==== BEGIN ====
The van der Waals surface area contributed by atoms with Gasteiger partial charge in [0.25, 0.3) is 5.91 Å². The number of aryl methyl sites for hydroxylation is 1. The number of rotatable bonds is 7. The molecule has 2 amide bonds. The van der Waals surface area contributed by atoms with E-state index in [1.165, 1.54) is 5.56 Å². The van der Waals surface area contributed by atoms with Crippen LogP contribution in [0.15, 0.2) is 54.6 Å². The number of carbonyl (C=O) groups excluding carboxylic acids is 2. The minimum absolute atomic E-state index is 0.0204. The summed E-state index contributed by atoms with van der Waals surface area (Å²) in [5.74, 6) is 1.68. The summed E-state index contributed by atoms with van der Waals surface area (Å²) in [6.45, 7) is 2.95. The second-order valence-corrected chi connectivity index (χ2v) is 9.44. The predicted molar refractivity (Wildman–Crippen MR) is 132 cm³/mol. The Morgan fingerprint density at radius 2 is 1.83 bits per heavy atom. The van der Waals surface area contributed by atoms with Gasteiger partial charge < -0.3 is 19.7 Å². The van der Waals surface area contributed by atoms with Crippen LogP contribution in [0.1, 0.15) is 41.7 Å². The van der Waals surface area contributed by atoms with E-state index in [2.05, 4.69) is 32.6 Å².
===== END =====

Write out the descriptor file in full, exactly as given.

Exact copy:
The van der Waals surface area contributed by atoms with Gasteiger partial charge in [0.25, 0.3) is 5.91 Å². The number of aryl methyl sites for hydroxylation is 1. The number of rotatable bonds is 7. The molecule has 2 amide bonds. The van der Waals surface area contributed by atoms with E-state index in [1.165, 1.54) is 5.56 Å². The van der Waals surface area contributed by atoms with Crippen LogP contribution in [0.15, 0.2) is 54.6 Å². The number of carbonyl (C=O) groups excluding carboxylic acids is 2. The minimum absolute atomic E-state index is 0.0204. The summed E-state index contributed by atoms with van der Waals surface area (Å²) in [5.74, 6) is 1.68. The summed E-state index contributed by atoms with van der Waals surface area (Å²) in [6.45, 7) is 2.95. The second-order valence-corrected chi connectivity index (χ2v) is 9.44. The predicted molar refractivity (Wildman–Crippen MR) is 132 cm³/mol. The Morgan fingerprint density at radius 2 is 1.83 bits per heavy atom. The van der Waals surface area contributed by atoms with Gasteiger partial charge < -0.3 is 19.7 Å². The van der Waals surface area contributed by atoms with Crippen LogP contribution in [0.1, 0.15) is 41.7 Å². The van der Waals surface area contributed by atoms with E-state index in [2.05, 4.69) is 32.6 Å².